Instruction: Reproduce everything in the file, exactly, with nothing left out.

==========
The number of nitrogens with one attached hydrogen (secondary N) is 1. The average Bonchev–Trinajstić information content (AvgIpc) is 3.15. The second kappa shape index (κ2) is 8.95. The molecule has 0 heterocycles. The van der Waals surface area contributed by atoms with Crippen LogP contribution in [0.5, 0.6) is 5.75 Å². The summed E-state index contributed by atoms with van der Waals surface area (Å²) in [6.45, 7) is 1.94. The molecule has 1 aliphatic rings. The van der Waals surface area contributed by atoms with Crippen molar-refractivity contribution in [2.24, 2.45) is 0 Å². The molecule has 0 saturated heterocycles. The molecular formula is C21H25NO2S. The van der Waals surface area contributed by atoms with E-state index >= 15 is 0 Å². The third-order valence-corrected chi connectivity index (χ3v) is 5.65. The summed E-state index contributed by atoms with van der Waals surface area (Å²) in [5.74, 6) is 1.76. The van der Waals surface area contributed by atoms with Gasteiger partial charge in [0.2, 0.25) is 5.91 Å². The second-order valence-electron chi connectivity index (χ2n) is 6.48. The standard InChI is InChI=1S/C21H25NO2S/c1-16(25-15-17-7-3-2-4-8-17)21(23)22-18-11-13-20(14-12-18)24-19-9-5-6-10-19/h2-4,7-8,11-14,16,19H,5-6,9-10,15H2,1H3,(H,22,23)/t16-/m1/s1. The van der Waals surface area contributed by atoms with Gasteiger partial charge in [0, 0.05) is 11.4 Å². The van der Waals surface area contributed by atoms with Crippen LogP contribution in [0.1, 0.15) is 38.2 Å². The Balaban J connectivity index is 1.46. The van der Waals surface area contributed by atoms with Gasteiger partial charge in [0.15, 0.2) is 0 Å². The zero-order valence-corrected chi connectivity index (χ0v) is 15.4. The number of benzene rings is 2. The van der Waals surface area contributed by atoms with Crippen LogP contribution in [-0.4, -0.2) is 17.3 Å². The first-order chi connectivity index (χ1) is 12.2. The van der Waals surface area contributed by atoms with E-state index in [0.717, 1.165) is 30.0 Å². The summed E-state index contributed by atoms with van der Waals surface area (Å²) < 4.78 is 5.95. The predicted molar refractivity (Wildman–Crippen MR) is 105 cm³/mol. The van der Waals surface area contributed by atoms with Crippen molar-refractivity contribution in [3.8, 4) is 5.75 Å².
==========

The number of nitrogens with one attached hydrogen (secondary N) is 1. The average Bonchev–Trinajstić information content (AvgIpc) is 3.15. The second kappa shape index (κ2) is 8.95. The molecule has 0 heterocycles. The van der Waals surface area contributed by atoms with Crippen LogP contribution in [0.5, 0.6) is 5.75 Å². The summed E-state index contributed by atoms with van der Waals surface area (Å²) in [6.45, 7) is 1.94. The molecule has 1 aliphatic rings. The van der Waals surface area contributed by atoms with Crippen molar-refractivity contribution in [2.24, 2.45) is 0 Å². The molecule has 0 saturated heterocycles. The molecular formula is C21H25NO2S. The van der Waals surface area contributed by atoms with E-state index >= 15 is 0 Å². The third-order valence-corrected chi connectivity index (χ3v) is 5.65. The summed E-state index contributed by atoms with van der Waals surface area (Å²) in [5.74, 6) is 1.76. The van der Waals surface area contributed by atoms with Gasteiger partial charge in [0.2, 0.25) is 5.91 Å². The second-order valence-electron chi connectivity index (χ2n) is 6.48. The standard InChI is InChI=1S/C21H25NO2S/c1-16(25-15-17-7-3-2-4-8-17)21(23)22-18-11-13-20(14-12-18)24-19-9-5-6-10-19/h2-4,7-8,11-14,16,19H,5-6,9-10,15H2,1H3,(H,22,23)/t16-/m1/s1. The van der Waals surface area contributed by atoms with Gasteiger partial charge in [0, 0.05) is 11.4 Å². The van der Waals surface area contributed by atoms with Crippen LogP contribution in [0.1, 0.15) is 38.2 Å². The Balaban J connectivity index is 1.46. The van der Waals surface area contributed by atoms with Gasteiger partial charge in [0.15, 0.2) is 0 Å². The zero-order valence-corrected chi connectivity index (χ0v) is 15.4. The number of benzene rings is 2. The van der Waals surface area contributed by atoms with Crippen LogP contribution in [-0.4, -0.2) is 17.3 Å². The first-order chi connectivity index (χ1) is 12.2. The van der Waals surface area contributed by atoms with E-state index in [0.717, 1.165) is 30.0 Å². The summed E-state index contributed by atoms with van der Waals surface area (Å²) < 4.78 is 5.95. The predicted molar refractivity (Wildman–Crippen MR) is 105 cm³/mol. The van der Waals surface area contributed by atoms with Crippen molar-refractivity contribution in [3.8, 4) is 5.75 Å².